Unlike countries that use the euro and where decisions concerning interest rates are taken together, states outside the euro area can shape their monetary policy independently. This means that the state can set interest rates for banks and companies itself, taking into account whether the economy needs to be cooled or fostered. As there is no such possibility in the euro area, other operational levers of the economy must function. For instance, in the event of a declining economy, prices and salaries may be reduced and, thereby, the competitiveness of the country is strengthened. The amount of available budgetary funds can also be increased (in other words, the more active fiscal policy can be applied) to direct more money into the economy and to try to overcome the crisis in this way. That is why it is important in the European Union to ensure the free movement of workers, goods and capital.
Critics of the monetary union have considered the clumsy nature of these decision-making mechanisms to be one of its major problems. The more Members States there are of the European Union, the more complicated it is to reach joint decisions. Conflicts of interest may paralyse the decision-making ability of the European Central Bank. Critics often imply that the interests of small countries may be overshadowed by those of larger states.
These examples show that belonging to the single currency area limits the possibilities of states to directly influence their own economy through monetary policy. Why then do countries seek to be members of the euro area? One of the reasons is that membership of the Economic and Monetary Union increases the reliability of a country, which makes borrowing less expensive for companies and people. Thus, we pay less for our apartment or home loans and companies have more finances with which to carry out their objective. Belonging to the euro area is especially important for smaller countries, because we can affect processes in the euro area that would have an impact on us in any case.
However, some problems also arise with the use of the single currency, because the risky behaviour of one country may affect all users of the single currency. As there were previously no strict criteria under which violators of euro area rules could be disciplined, some countries found that belonging to the euro area would ensure them lower interest rates in the future, allowing them to leave their monetary affairs unattended. The expenditure of such states exceeded revenue and the missing funds were borrowed from outside of the state, thereby increasing public debt. Within a certain period of time market participants also trusted the single currency to the extent that such behaviour was not seen as a problem. But during the global financial crisis of 2008, the situation changed and attention was again paid to the behaviour of single states in the euro area. The countries that had fostered negligent fiscal policy got into trouble, because borrowing from outside of the country became very expensive. Moreover, the problems of these states caused tension throughout the euro area and called into question the reliability of the monetary union. Some market participants even talked about the possible collapse of the euro area during the recession.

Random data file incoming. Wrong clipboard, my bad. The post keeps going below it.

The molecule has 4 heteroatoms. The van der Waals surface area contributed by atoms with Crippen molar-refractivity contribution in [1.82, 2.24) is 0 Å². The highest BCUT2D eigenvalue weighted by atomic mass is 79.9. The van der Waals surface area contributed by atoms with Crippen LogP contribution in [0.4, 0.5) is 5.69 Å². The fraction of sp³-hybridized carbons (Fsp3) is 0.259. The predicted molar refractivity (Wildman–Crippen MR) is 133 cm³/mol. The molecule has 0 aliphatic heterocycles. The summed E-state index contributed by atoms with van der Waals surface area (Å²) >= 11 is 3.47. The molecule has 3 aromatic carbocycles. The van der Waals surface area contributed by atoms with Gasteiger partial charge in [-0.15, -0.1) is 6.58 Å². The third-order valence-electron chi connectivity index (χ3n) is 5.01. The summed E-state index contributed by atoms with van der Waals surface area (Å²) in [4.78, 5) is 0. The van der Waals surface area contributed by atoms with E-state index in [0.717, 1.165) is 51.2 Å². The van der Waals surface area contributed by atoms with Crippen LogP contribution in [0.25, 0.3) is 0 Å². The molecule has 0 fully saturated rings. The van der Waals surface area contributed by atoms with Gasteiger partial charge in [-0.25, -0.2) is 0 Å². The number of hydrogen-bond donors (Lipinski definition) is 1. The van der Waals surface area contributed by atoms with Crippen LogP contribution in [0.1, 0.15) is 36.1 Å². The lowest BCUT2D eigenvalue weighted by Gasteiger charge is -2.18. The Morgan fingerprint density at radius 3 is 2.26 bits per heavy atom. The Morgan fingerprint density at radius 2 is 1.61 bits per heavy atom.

The crisis has shown that strict budgetary and banking rules must be established over countries using the single currency and that crisis resolution must be made more efficient. This is the only thing that enables the stability and reliability of the euro area as a whole to be ensured. Thus, in recent years the states in the euro area have agreed upon new and stricter budgetary rules and created joint crisis resolution funds. A completely new banking supervision process has also been initiated. Within the framework of this process a single supervisory mechanism will be created under the European Central Bank. The crisis has proven that all states must be involved in solving problems, because we are all together in the Economic and Monetary Union.